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Remarkable Living

How this Singapore pastry chef turned her passion into a profession

Meet Alicia Wong, founder of Japanese-style patisserie Nesuto in Tanjong Pagar, who takes a minimalist approach to taste and design for her highly Instagrammable desserts.

How this Singapore pastry chef turned her passion into a profession

After studying IT, Alicia Wong decided that she wasn’t keen on a deskbound job, so she enrolled in a culinary school instead. Today she runs popular Japanese-style cake shop Nesuto in Tanjong Pagar. (Photo: Freestate Productions)

On Tras Street, in the heart of Singapore’s bustling central business district, is a pastel-hued patisserie that has delighted many with its delicious, pretty desserts.

Nesuto, which means “nest” in Japanese, serves up delectable cakes and entremets with unusual combinations. Its pastry chef-cum-founder Alicia Wong likes to keep flavours simple and has created star desserts such as the heart-shaped Queen Ispahan, which boasts flavours of lychee, raspberry and rose. It is an entremet with a surprise in the middle and is named after the fragrant damask ispahan rose.

She said: “We want people to be surprised. It's almost like when you unwrap a present, the kind of feeling that it gives you. So it's the same when you’re eating the dessert.

“After they cut it open, immediately, the phones will be out, they start taking photos, and then because you have all of these different colours and layering, they’ll be very curious.”

Wong's customers enjoy being surprised by the contents of their dessert. (Photo: Freestate Productions)

Wong’s love for food and flavours was inspired by her Cantonese grandmother, who was a very good cook and with whom she spent a lot of time in the kitchen. “She would make dishes that are so difficult to prepare, like braising a duck by hand,” she recalled.

“I think the amount of respect she has for ingredients, how she really pours out her heart and soul into making a dish that is so good, that's what inspires me. That's why I'm so intrigued about food and flavours.”

07:18 Min

Alicia Wong is the founder of Japanese-style patisserie Nesuto in Tanjong Pagar. In this video, find out how Wong’s Cantonese grandmother inspired her journey to becoming a chef. (Video: Freestate Productions)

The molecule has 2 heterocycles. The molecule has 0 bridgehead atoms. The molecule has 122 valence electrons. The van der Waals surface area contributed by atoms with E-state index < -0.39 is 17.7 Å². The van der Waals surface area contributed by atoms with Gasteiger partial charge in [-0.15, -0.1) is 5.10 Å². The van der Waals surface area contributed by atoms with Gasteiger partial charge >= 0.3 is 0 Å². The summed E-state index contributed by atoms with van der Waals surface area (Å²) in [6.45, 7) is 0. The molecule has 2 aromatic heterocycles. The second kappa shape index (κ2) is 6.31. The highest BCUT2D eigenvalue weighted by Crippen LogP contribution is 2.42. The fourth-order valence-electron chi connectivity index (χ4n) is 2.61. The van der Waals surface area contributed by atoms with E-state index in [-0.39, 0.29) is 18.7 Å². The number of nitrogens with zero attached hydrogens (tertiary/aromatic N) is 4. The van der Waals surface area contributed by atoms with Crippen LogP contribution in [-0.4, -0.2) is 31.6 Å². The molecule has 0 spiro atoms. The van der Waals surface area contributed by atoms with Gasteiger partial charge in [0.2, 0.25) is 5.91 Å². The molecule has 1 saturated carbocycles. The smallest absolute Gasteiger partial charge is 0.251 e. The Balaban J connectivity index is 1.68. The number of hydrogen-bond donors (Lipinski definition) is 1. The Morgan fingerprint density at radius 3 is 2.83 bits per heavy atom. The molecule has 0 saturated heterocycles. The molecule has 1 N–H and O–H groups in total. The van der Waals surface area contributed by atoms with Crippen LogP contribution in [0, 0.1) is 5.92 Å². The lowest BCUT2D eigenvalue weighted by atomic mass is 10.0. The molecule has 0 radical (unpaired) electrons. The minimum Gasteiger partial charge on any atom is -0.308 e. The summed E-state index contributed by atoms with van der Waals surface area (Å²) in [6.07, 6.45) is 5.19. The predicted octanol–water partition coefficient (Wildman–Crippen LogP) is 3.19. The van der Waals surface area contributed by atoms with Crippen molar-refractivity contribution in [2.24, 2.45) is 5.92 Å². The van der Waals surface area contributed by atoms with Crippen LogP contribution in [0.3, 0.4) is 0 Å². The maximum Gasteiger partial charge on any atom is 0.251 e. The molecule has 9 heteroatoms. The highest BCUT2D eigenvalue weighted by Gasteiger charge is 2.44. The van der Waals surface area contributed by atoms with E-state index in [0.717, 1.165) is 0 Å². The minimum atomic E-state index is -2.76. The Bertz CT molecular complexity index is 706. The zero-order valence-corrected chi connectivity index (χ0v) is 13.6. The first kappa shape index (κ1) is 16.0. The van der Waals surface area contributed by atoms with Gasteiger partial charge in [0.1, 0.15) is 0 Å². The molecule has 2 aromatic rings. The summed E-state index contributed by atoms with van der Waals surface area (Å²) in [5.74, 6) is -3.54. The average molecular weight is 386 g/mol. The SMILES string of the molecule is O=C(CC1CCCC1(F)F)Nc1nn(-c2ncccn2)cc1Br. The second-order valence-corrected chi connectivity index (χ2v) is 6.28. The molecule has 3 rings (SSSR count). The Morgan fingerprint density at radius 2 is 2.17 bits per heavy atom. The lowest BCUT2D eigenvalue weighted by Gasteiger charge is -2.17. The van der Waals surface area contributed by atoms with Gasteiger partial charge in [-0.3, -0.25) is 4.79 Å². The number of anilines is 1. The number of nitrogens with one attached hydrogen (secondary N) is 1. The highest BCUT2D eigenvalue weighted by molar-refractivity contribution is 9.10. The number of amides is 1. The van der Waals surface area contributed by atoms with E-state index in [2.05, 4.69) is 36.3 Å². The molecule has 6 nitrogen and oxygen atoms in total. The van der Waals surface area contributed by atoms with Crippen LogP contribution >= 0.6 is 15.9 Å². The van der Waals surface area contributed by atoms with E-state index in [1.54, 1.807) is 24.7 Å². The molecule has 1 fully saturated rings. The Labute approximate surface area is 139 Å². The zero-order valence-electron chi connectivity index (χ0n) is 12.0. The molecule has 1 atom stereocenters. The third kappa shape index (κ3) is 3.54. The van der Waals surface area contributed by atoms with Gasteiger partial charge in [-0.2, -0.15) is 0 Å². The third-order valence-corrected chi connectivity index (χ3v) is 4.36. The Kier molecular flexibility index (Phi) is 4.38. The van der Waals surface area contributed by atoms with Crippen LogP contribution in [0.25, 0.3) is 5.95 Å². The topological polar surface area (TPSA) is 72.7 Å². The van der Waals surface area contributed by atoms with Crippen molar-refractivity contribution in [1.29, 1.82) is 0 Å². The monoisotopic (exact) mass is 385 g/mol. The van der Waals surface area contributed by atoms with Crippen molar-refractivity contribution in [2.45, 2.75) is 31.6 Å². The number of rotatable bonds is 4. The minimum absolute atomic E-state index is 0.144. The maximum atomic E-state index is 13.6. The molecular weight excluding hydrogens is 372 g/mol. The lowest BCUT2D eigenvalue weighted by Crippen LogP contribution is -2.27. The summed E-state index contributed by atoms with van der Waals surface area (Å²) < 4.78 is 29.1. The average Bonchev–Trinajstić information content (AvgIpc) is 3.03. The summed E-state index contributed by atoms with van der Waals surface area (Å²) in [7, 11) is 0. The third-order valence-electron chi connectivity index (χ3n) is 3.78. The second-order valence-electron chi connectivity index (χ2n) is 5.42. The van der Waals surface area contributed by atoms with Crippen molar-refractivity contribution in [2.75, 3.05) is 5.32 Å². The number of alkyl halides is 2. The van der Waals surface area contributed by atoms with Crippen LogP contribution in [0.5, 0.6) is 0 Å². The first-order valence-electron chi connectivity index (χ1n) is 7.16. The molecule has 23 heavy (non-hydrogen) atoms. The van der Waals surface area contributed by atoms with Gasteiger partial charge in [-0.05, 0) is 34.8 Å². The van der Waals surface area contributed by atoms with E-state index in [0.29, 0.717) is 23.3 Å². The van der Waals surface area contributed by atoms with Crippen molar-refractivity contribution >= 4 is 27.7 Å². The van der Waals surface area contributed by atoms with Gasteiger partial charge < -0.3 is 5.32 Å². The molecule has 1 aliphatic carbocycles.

Wong studied information technology at Nanyang Polytechnic but she wasn’t keen on a deskbound job. When a good friend enrolled with premier F&B school At-Sunrice GlobalChef Academy, she decided to switch and sign up too, as she was curious about how it would be like working in the kitchen. Fortunately, her parents didn’t object. “My parents were very supportive. They always say, ‘go and try, if you don't like it, you can come out and do something else’.”

She got her big break when she interned at a pastry shop that made cheesecakes and macarons. Her instructors taught her how to produce the pastry the way they wanted and left her on her own from the second month onwards, thus giving her the opportunity to discover how far she could go.

In 2017, Wong finally took the plunge and opened Nesuto. (Photo: Freestate Productions)

When she graduated from At-Sunrice, she worked as a pastry chef in Capella Singapore for six years. She was keen to start her own business and set up a Japanese kiosk selling choux pastry with some friends. In 2017 she finally took the plunge and opened Nesuto.

Every dessert at the store goes through several months of research and development before it hits the shelves. Wong’s favourite part of the process is the experimentation of flavours.

“It's so rewarding and it's so crazy at the same time, to be able to convert the flavours that you have in mind, to something that you can actually see, touch and taste,” she shared.

“The biggest challenge as a pastry chef, I personally feel, is to be able to outdo myself constantly, how to continuously improve on a particular product when it's already almost there.”

Wong likes to keep flavours simple and has created star desserts such as the heart-shaped Queen Ispahan, which boasts flavours of lychee, raspberry and rose. (Photo: Freestate Productions)

Her travels to Japan influenced her minimalist approach to taste and design. Wong said: “We decided to keep it simple when it comes to flavour. When it comes to decoration we will only use decoration or colours related to the flavour that was represented in the cake itself.”

Another source of inspiration is her walks. “If I'm thinking of a cake that's blackcurrant, then I'll think of the flower that I saw at the park that's a bit lavender, very light lilac colour. Then I’ll try to get edible florals or even fruit or herbs that are similar in colour.”

In 2021, Wong introduced wine and dessert pairing to enhance the flavours of the desserts, and to provide another dimension to the enjoyment of Nesuto’s cakes, which reflect her vivacious personality and adventurous spirit.

She said: “The thing about pastry is that every step is so important and every step has to be so meticulous. It’s just the whole discipline of it that I really enjoy. It’s just like a fine art in itself.”

In 2021, Wong introduced wine and dessert pairing to enhance the flavours of the desserts. (Photo: Freestate Productions)

Adapted from the series Remarkable Living (Season 4). Watch full episodes on CNA, every Sunday at 8.30pm.

Source: CNA/ds
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